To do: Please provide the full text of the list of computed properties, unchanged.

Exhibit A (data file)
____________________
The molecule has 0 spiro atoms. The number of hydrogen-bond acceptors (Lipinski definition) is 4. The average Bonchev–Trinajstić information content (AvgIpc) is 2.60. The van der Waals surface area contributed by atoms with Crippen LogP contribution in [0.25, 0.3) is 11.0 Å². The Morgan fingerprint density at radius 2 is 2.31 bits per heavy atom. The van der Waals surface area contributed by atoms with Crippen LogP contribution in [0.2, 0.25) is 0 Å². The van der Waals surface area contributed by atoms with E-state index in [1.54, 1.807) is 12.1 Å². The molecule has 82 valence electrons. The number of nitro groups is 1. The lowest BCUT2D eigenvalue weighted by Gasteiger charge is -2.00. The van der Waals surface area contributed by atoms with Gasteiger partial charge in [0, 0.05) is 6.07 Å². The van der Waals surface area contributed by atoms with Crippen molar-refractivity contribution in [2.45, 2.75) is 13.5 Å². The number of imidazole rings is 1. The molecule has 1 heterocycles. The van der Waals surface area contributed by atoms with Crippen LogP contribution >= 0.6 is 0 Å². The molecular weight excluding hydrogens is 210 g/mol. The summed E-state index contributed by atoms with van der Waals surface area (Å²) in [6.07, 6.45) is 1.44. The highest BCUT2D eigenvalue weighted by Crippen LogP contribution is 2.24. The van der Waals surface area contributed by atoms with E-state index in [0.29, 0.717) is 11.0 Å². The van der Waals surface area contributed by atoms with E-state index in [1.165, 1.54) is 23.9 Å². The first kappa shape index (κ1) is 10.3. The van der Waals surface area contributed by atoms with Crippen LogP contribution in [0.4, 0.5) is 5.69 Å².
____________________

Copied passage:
The molecule has 0 spiro atoms. The number of hydrogen-bond acceptors (Lipinski definition) is 4. The average Bonchev–Trinajstić information content (AvgIpc) is 2.60. The van der Waals surface area contributed by atoms with Crippen LogP contribution in [0.25, 0.3) is 11.0 Å². The Morgan fingerprint density at radius 2 is 2.31 bits per heavy atom. The van der Waals surface area contributed by atoms with Crippen LogP contribution in [0.2, 0.25) is 0 Å². The van der Waals surface area contributed by atoms with E-state index in [1.54, 1.807) is 12.1 Å². The molecule has 82 valence electrons. The number of nitro groups is 1. The lowest BCUT2D eigenvalue weighted by Gasteiger charge is -2.00. The van der Waals surface area contributed by atoms with Gasteiger partial charge in [0, 0.05) is 6.07 Å². The van der Waals surface area contributed by atoms with Crippen molar-refractivity contribution in [2.45, 2.75) is 13.5 Å². The number of imidazole rings is 1. The molecule has 1 heterocycles. The van der Waals surface area contributed by atoms with Crippen LogP contribution >= 0.6 is 0 Å². The molecular weight excluding hydrogens is 210 g/mol. The summed E-state index contributed by atoms with van der Waals surface area (Å²) in [6.07, 6.45) is 1.44. The highest BCUT2D eigenvalue weighted by Crippen LogP contribution is 2.24. The van der Waals surface area contributed by atoms with E-state index in [0.29, 0.717) is 11.0 Å². The van der Waals surface area contributed by atoms with E-state index in [1.165, 1.54) is 23.9 Å². The first kappa shape index (κ1) is 10.3. The van der Waals surface area contributed by atoms with Crippen LogP contribution in [0.4, 0.5) is 5.69 Å².